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To: rktman
So, how long would it take to get approval of a “real” refinery?

I have an understanding of the oil/gas industry. What you are asking about is forecasting politics.

I suggest asking someone with a more appropriate skill set:

The existing ones just keep trying to upgrade and produce despite the ever increasing BS from the epa and enviro-wak-a-doodles.

They do more than try. In those same 3 decades we have doubled the output of the average US refinery.

24 posted on 05/10/2013 7:08:47 AM PDT by thackney (life is fragile, handle with prayer)
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To: thackney

Ah yes. The Great Karnak. By try, I meant dealing with the epa. An arduous task for sure.


25 posted on 05/10/2013 7:14:30 AM PDT by rktman (BACKGROUND CHECKS? YOU FIRST mr. president(not that we'd get the truth!))
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To: rktman

I used to work for a company that mainly designed refinery units, specializing in the heavy oil end but also did complete refineries for places like Brazil and other countries.

The cost of adding 250 MBPD to an existing refinery of the same size was about 40% the total cost of building a 250 MBPD refinery on a completely empty location. The infrastructure to support the increased output is so much cheaper than building it from scratch.


26 posted on 05/10/2013 7:17:35 AM PDT by thackney (life is fragile, handle with prayer)
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To: Obadiah

This reservation is different then the ones I’ve seen in So Dal. It’s cleaner and you do not see the alcoholism of the lakota.
Most of the people here have jobs.


27 posted on 05/10/2013 7:30:12 AM PDT by South Dakota (shut up and build a bakken pipe line)
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To: thackney

Roger that. I worked at KSC and we constantly had to mod and upgrade the LOX and LH2 storage/supply facilities. Sure beat the cost of building new ones. Especially the dewars for storage. Saturn program era builds. But they worked.


28 posted on 05/10/2013 7:36:24 AM PDT by rktman (BACKGROUND CHECKS? YOU FIRST mr. president(not that we'd get the truth!))
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To: rktman
Especially if you were starting with a refinery that was a few decades old. During the expansion, related upgrades on the existing might lower the new unit down in size for the same total throughput.

For example:
An existing older 250 MBPD plant could be upgraded to 300 MBPD plant and only build a 200 MPD new expansion. At the same time, the expansions could target more valuable fuels than what was the greatest profit several decades ago.

It is certainly more complicated than that, but it does help explain the point why expansions can be much cheaper than new grassroot construction.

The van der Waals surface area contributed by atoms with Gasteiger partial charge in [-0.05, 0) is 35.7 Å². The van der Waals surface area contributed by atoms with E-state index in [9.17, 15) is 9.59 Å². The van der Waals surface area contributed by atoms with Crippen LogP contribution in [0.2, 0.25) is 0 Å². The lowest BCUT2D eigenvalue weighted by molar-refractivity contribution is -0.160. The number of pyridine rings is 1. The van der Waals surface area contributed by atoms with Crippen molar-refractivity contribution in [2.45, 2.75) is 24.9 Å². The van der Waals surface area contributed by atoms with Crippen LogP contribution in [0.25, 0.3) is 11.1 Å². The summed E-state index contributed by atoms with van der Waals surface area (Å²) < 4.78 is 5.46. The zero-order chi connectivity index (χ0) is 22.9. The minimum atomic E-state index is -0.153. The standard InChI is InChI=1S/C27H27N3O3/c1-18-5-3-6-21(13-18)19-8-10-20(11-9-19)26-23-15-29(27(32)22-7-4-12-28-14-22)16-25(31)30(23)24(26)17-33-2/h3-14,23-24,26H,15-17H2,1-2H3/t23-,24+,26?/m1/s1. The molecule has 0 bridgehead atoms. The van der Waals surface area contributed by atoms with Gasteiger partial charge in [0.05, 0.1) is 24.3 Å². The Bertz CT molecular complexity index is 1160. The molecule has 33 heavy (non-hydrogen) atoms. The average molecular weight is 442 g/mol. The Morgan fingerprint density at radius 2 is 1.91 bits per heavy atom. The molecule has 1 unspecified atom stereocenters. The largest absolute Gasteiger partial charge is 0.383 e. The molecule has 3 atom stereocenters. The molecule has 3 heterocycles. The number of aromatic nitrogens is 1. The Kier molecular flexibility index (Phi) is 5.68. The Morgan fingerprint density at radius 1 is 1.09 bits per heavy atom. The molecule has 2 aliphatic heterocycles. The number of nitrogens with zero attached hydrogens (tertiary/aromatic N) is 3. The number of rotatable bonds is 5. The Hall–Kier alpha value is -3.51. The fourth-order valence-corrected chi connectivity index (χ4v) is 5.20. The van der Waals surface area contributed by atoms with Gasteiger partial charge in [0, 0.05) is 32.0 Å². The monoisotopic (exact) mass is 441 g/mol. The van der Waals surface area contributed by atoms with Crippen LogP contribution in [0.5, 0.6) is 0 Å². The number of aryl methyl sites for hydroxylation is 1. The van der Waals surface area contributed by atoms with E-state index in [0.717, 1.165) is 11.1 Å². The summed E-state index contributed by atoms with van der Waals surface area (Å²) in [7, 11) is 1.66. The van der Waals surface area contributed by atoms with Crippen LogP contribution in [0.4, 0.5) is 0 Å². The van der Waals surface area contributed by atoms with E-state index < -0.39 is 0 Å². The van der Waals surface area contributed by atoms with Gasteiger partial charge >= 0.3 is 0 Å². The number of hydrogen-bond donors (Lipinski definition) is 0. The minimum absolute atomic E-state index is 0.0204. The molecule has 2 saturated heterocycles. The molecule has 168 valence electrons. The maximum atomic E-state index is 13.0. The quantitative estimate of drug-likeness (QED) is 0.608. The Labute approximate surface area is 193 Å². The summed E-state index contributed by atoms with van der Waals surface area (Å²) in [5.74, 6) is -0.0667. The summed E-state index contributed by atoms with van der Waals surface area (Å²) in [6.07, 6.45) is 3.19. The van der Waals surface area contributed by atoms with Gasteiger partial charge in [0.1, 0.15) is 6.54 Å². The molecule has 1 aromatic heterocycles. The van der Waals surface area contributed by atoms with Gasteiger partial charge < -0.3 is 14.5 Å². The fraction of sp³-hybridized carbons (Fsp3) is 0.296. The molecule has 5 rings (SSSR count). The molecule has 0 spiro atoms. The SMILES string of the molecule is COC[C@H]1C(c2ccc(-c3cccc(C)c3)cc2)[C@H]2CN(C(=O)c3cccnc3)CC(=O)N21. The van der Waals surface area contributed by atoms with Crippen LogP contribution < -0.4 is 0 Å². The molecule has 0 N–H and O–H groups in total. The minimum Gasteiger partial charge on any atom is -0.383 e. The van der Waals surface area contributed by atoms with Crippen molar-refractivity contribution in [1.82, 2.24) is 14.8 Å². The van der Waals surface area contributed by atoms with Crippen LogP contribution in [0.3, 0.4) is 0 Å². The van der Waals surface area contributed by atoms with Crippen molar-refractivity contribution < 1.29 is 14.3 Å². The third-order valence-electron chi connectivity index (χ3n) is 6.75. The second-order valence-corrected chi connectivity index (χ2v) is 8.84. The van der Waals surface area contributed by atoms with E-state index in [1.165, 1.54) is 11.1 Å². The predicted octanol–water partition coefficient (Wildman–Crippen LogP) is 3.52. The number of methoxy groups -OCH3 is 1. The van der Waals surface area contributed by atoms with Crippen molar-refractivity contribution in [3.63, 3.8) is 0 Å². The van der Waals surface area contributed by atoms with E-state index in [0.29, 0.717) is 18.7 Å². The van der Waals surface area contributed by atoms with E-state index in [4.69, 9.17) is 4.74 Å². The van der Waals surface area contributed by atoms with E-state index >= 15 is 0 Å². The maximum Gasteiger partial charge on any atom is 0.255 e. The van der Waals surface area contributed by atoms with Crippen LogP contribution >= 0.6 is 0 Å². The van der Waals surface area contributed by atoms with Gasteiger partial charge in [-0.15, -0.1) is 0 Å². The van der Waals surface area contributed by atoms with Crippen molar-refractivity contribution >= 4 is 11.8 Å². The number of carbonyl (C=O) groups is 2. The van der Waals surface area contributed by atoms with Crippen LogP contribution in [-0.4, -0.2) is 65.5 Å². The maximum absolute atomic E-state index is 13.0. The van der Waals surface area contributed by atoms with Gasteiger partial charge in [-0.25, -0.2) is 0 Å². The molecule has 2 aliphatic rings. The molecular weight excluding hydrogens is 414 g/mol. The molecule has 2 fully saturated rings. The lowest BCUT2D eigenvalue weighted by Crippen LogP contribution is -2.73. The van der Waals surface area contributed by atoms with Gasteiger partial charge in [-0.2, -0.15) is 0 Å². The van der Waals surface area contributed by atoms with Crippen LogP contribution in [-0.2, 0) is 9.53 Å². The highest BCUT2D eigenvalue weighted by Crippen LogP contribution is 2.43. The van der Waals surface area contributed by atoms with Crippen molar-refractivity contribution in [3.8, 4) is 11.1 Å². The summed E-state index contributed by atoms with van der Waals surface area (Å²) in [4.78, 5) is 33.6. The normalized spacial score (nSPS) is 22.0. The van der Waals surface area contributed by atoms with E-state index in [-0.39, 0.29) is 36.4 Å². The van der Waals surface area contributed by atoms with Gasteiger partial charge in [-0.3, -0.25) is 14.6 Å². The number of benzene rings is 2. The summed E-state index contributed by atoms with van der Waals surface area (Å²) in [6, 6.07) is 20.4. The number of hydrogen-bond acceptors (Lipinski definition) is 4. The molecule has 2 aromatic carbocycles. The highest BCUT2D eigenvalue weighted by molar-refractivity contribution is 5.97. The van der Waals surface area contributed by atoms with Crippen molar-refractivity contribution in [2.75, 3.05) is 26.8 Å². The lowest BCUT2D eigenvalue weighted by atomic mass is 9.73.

29 posted on 05/10/2013 7:47:30 AM PDT by thackney (life is fragile, handle with prayer)
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To: struggle

LOL!!!


30 posted on 05/10/2013 7:55:36 AM PDT by Stonewall Jackson (I aim to misbehave.)
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To: thackney

Waiting for the Enviro tribe to come out claiming it is being built on “sacred Indian burial grounds” in an attempt to stop it!


31 posted on 05/10/2013 7:58:27 AM PDT by Ruy Dias de Bivar (When someone burns a cross on your lawn, the best firehose is an AK-47.)
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To: thackney

Trespassing EPA inspectors will be scalped on sight...


32 posted on 05/10/2013 8:27:48 AM PDT by Buckeye McFrog
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To: thackney

It’s taken awhile, but it looks like one tribe is getting the last laugh on those who put their ancestors on that reservation.


33 posted on 05/10/2013 8:28:58 AM PDT by TheDon (Inside Every Liberal is a Totalitarian Screaming to Get Out.)
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To: thackney

This will be another financial boondoggle and probable environmental disaster as well.

The tribal government is corrupt, inept, capricious, unaccountable.

It’s like the BIA “Cobell” settlement of the past several years and the more recent Pigford reparations case.

The government backs a preferred status group, bends rules, pours money in, then the whole thing blows up.

Fingers are pointed, charges of bigotry and discrimination are levelled—and taxpayers are forced to pay for the failure and subsequent cleanup as well.


34 posted on 05/10/2013 8:52:36 AM PDT by Fightin Whitey
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To: thackney

Thanks for the information. I think the “no new refineries” thing is that the environmentalists have been delaying every new refinery and forcing the improvement of existing facilities. That is good that the latter occurred, but it certainly wasn’t the outcome they wanted.


35 posted on 05/10/2013 10:22:34 AM PDT by Redleg Duke ("Madison, Wisconsin is 30 square miles surrounded by reality.", L. S. Dryfus)
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To: thackney

And produced cleaner fuels, too.


36 posted on 05/10/2013 11:12:58 AM PDT by Eric in the Ozarks (NRA Life Member)
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To: struggle

Ouch !


37 posted on 04/23/2014 6:49:53 AM PDT by Eric in the Ozarks (Rip it out by the roots.)
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To: thackney

Drilling and building refineries....should have been done decades ago.


38 posted on 04/23/2014 6:52:01 AM PDT by 1Old Pro